There's a ton of good stuff in "The Wolverine" – hello, ninjas! – but perhaps the coolest part of the film takes place after the credits roll.
Two years after Wolverine/Logan (Hugh Jackman) has taken care of said ninjas, a giant semi-robotic samurai, and the foul-mouthed, green-leotarded Viper, our hero finds himself standing in line at an airport metal detector. He looks up to see a TV playing a commercial advertising Trask Industries (the company infamous for launching the Sentinels, who will be hunting down mutants in next summer's "X-Men: Days of Future Past").
Wisely, Logan requests the pat-down treatment. As tense music swells, Logan's senses perk up while coins and other metallic objects shake furiously. Logan's witnessed this scene too many times before and instinctively unleashes his claws, though they are no longer sheathed in adamantium, thanks to that pesky samurai.
Logan turns around to find Magneto (Sir Ian McKellen) staring him right in the face. With a twitch, Magneto stops Wolverine in his tracks, commanding the adamantium that still flows in Logan's blood. Obviously Magneto has recovered nicely from being injected with the mutant "cure," which we saw at the end of "X-Men: The Last Stand" (2006).
"There are dark forces moving," says Magneto, "New forces, building a weapon that could bring about the end of our talent. Logan, I want your help."
"Why would I trust you?" asks Wolverine, through clenched teeth (which have pretty much been clenched the entire movie).
"You wouldn't," answers Magneto. He twitches again, freeing up Logan to turn around and see Professor X (Sir Patrick Stewart), rolling up in his wheel chair, still apparently very much alive.
As you might recall, Professor Charles Xavier didn't exactly have a glorious end to "The Last Stand" either, having been vaporized by Phoenix, aka Jean Grey (aka Famke Janssen, aka Logan's long-lost love who serves as a scantily clad plot device in "The Wolverine").
"How is this possible?" Logan wonders aloud.
"As I told you a long time ago, you're not the only one with gifts," answers Professor X.
Boom! And that's how you tease the next film: by giving us so much to chew on, yet so few answers. So, let the chewing begin!
We recently asked director James Mangold about the scene. "We made a more serious film, so if we were going to have something waiting for audiences in the backend of the film, I wanted it to be something equally serious and pretentious that kind of led you toward, perhaps, the next film," said Mangold.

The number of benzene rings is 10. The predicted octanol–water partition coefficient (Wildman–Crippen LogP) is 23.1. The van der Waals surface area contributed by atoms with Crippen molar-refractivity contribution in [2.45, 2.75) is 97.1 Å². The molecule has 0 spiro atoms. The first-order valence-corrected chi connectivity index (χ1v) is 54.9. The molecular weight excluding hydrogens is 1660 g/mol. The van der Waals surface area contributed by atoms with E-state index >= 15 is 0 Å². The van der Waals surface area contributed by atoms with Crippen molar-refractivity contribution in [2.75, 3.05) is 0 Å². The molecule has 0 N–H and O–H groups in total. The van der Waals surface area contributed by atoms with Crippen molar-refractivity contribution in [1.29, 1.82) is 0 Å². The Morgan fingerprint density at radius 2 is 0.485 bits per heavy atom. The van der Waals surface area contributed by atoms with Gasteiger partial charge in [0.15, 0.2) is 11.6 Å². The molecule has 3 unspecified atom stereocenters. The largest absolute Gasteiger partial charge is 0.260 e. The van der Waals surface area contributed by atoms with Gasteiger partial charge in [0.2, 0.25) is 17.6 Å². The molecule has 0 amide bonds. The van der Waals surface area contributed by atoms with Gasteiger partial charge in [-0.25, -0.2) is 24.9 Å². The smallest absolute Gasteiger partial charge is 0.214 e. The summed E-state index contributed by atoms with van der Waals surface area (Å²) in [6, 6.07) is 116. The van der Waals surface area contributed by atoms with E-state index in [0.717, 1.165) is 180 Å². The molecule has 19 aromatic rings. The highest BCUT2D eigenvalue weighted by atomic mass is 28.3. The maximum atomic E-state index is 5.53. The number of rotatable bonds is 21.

Indeed, it's safe to say we're properly set up for "Days of Future Past," as Jackman's statement at "The Wolverine" Comic-Con press conference certainly corroborates: "The character you see at the end of Wolverine is very much the character you see at the beginning of 'Days of Future Past.'"
The next X-Men film is based – perhaps loosely, perhaps not – on a popular story arc in Marvel's "The Uncanny X-Men" #141 and #142, published in 1981. In the comics, the mutant Kitty Pryde sends her adult consciousness into her younger self in order to prevent an anti-mutant dystopian future.
In the film, Logan will be taking Pryde's place.
"Basically, the notion is that Wolverine of the future, his consciousness is sent into his younger self. And it's nice because Hugh is able to play both parts, because the character of Wolverine is ageless," said "Future Past" director Bryan Singer, who also directed the first two X-men movies, in 2000 and 2003.
What this really means is we get to see all the old X-Men in the same film as all the new ones we recently met in "X-Men: First Class" (2011).
"Since Wolverine is the journeymen, his interaction with the younger cast is primary," Singer said at the film's Comic-con press conference.
Perhaps Jackman dropped an even bigger hint at the press conference: "In honest truth, this movie is two great movies in one."
But none of this really answers the biggest question of all, namely, how the heck is Professor X still alive?
"I heard about this movie and I was immediately filled with such sadness, because most of you probably won't recall, but at the end of [X-Men] Three, I was vaporized by Jean Grey," said Stewart.
"There's a beat at the end of 'X-Men 3' after the credits, when his consciousness is sort of inside of this woman in a hospital, and then you take that, and you mix it with some powerful mutants – and new mutants can do a lot of cool stuff – so you can imagine, anything's possible," said Singer.
Oh, we can imagine a lot of possibilities. And thanks to "The Wolverine" post-credits scene, May 23, 2014 – the opening day of "X-Men: Days of Future Past" – seems a LONG way off.
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